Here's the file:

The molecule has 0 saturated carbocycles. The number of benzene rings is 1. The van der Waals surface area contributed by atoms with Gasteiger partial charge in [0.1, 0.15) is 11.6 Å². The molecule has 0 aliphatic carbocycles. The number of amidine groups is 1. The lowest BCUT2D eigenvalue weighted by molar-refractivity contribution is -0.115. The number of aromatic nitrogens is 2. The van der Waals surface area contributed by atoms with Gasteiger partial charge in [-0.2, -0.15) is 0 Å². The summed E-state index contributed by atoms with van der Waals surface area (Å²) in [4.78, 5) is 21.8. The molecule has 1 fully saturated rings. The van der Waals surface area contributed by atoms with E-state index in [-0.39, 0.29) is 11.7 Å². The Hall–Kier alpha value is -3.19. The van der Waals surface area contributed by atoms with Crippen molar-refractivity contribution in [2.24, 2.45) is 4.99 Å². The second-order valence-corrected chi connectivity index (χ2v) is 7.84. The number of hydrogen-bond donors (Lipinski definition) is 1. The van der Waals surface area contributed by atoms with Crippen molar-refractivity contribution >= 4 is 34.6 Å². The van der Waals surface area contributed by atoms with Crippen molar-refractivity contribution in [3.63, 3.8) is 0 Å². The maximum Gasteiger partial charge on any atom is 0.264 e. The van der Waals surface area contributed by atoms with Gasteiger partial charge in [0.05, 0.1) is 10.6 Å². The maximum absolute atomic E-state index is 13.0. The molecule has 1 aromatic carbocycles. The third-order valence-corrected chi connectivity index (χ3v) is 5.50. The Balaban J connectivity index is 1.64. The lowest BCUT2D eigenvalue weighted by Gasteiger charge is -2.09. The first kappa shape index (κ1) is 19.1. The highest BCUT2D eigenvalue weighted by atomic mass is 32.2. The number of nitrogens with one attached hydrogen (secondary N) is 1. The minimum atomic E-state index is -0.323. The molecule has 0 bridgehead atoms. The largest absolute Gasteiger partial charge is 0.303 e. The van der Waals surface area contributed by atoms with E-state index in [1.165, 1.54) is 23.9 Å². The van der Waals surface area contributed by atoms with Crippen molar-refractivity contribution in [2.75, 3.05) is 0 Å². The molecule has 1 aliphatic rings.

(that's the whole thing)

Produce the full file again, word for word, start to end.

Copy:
The molecule has 0 saturated carbocycles. The number of benzene rings is 1. The van der Waals surface area contributed by atoms with Gasteiger partial charge in [0.1, 0.15) is 11.6 Å². The molecule has 0 aliphatic carbocycles. The number of amidine groups is 1. The lowest BCUT2D eigenvalue weighted by molar-refractivity contribution is -0.115. The number of aromatic nitrogens is 2. The van der Waals surface area contributed by atoms with Gasteiger partial charge in [-0.2, -0.15) is 0 Å². The summed E-state index contributed by atoms with van der Waals surface area (Å²) in [4.78, 5) is 21.8. The molecule has 1 fully saturated rings. The van der Waals surface area contributed by atoms with E-state index in [-0.39, 0.29) is 11.7 Å². The Hall–Kier alpha value is -3.19. The van der Waals surface area contributed by atoms with Crippen molar-refractivity contribution in [2.24, 2.45) is 4.99 Å². The second-order valence-corrected chi connectivity index (χ2v) is 7.84. The number of hydrogen-bond donors (Lipinski definition) is 1. The van der Waals surface area contributed by atoms with Crippen molar-refractivity contribution >= 4 is 34.6 Å². The van der Waals surface area contributed by atoms with Crippen molar-refractivity contribution in [3.63, 3.8) is 0 Å². The maximum Gasteiger partial charge on any atom is 0.264 e. The van der Waals surface area contributed by atoms with Gasteiger partial charge in [0.05, 0.1) is 10.6 Å². The maximum absolute atomic E-state index is 13.0. The molecule has 1 aromatic carbocycles. The third-order valence-corrected chi connectivity index (χ3v) is 5.50. The Balaban J connectivity index is 1.64. The lowest BCUT2D eigenvalue weighted by Gasteiger charge is -2.09. The first kappa shape index (κ1) is 19.1. The highest BCUT2D eigenvalue weighted by atomic mass is 32.2. The number of nitrogens with one attached hydrogen (secondary N) is 1. The minimum atomic E-state index is -0.323. The molecule has 0 bridgehead atoms. The largest absolute Gasteiger partial charge is 0.303 e. The van der Waals surface area contributed by atoms with E-state index in [1.165, 1.54) is 23.9 Å². The van der Waals surface area contributed by atoms with Crippen molar-refractivity contribution in [2.75, 3.05) is 0 Å². The molecule has 1 aliphatic rings.